If a person's preferred party is holding power, people tend to become more optimistic about the economy. Investors put more money into risky bets, showing preference for high-market beta, small-cap and value stocks, say the researchers. Conversely, they'd show less preference for local stocks.
"The political identity of an individual is an important source of her degree of optimism towards the U.S. economy, " write the researchers. "Republicans are less optimistic about the domestic economy when Democrats are in power and, similarly, Democrats grow less optimistic about the economy when Republicans come to power."
Indeed, a recent Economist/YouGov poll shows how true that is. A year ago, with similar unemployment and jobs-added numbers, Republicans saw the economy in a mostly negative light. In a July 2016 poll, 48% of the Republicans said things are going badly with the economy, while only 6% had a mostly positive view. Now, in an August 2017 poll, 42% of the Republicans regarded the economic news mostly positively while only 13% thought the news was negative.
Interestingly, five times as many Republicans (28%) can correctly state the jobless rate today compared to a year ago (when less than 5% knew it). This is the same statistic that was regarded as a "poor" indicator of the economy's health by 49% in 2016. Now, only 17% of the Republicans still don't trust it. Of note is also the fact that less than 20% of Republicans now think joblessness is a problem, while nearly half of the polled thought it was a "very serious" problem last year.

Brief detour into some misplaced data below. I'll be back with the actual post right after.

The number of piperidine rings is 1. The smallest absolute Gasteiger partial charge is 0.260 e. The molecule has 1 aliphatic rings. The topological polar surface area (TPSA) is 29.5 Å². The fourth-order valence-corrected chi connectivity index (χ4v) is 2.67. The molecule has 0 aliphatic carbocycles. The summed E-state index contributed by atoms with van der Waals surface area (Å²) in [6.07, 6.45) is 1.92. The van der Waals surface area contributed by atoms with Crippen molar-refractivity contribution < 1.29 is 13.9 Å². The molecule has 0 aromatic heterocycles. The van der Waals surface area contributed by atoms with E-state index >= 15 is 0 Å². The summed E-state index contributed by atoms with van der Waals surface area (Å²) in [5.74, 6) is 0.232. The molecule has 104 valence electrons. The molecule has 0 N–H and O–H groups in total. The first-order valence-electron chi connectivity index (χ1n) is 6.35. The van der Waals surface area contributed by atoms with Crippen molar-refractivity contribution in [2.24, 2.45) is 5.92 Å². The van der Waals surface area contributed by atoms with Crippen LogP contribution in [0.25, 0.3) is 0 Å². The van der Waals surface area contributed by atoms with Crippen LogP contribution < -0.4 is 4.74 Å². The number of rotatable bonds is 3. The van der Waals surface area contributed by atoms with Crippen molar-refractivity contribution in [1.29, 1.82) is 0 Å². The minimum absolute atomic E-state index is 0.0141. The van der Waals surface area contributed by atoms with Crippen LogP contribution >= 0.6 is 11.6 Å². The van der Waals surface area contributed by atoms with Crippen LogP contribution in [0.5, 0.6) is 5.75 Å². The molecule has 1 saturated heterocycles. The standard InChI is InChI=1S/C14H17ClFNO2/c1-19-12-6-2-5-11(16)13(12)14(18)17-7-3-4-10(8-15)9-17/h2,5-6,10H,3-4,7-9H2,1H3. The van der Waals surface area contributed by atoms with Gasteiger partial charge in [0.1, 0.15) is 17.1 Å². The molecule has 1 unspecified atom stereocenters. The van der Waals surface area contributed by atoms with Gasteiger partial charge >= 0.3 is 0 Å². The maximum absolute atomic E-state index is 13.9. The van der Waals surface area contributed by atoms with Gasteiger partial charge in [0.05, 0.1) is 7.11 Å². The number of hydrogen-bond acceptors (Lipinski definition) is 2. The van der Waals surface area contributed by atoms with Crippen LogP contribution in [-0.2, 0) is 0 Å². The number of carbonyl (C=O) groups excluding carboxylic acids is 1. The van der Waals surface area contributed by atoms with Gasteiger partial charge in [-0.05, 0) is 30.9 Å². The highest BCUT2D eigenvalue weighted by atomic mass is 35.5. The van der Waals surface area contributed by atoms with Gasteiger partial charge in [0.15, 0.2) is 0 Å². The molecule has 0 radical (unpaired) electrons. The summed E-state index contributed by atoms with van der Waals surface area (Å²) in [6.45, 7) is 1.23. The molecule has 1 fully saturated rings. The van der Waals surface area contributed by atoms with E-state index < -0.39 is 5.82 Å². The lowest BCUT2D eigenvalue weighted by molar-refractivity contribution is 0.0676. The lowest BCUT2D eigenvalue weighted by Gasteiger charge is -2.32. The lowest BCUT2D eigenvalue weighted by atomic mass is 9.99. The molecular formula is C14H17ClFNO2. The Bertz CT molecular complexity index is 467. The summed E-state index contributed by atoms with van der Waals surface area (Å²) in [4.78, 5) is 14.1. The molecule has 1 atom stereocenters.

Among the Democrats, a partial reversal is true. Joblessness is now a concern of 10% more Democrats than in 2016.
Why does such a shift of opinion happen? The researchers explain that investors become more optimistic about domestic markets and the economy at large when their party is in power because they are more likely to agree with the economic policies being implemented and feel more confident their party can improve the country's welfare. This kind of change in optimism can influence their perceptions of risk and reward - a fact that affects the decisions they make about investment and how well a portfolio may be performing.
"In particular, because of their increased optimism levels when their own party comes to power, individuals are more likely to believe that financial assets are undervalued and would produce superior future performance," explain the scientists. "Those individuals may also perceive the markets to be less risky and would therefore exhibit a greater willingness to hold riskier portfolios."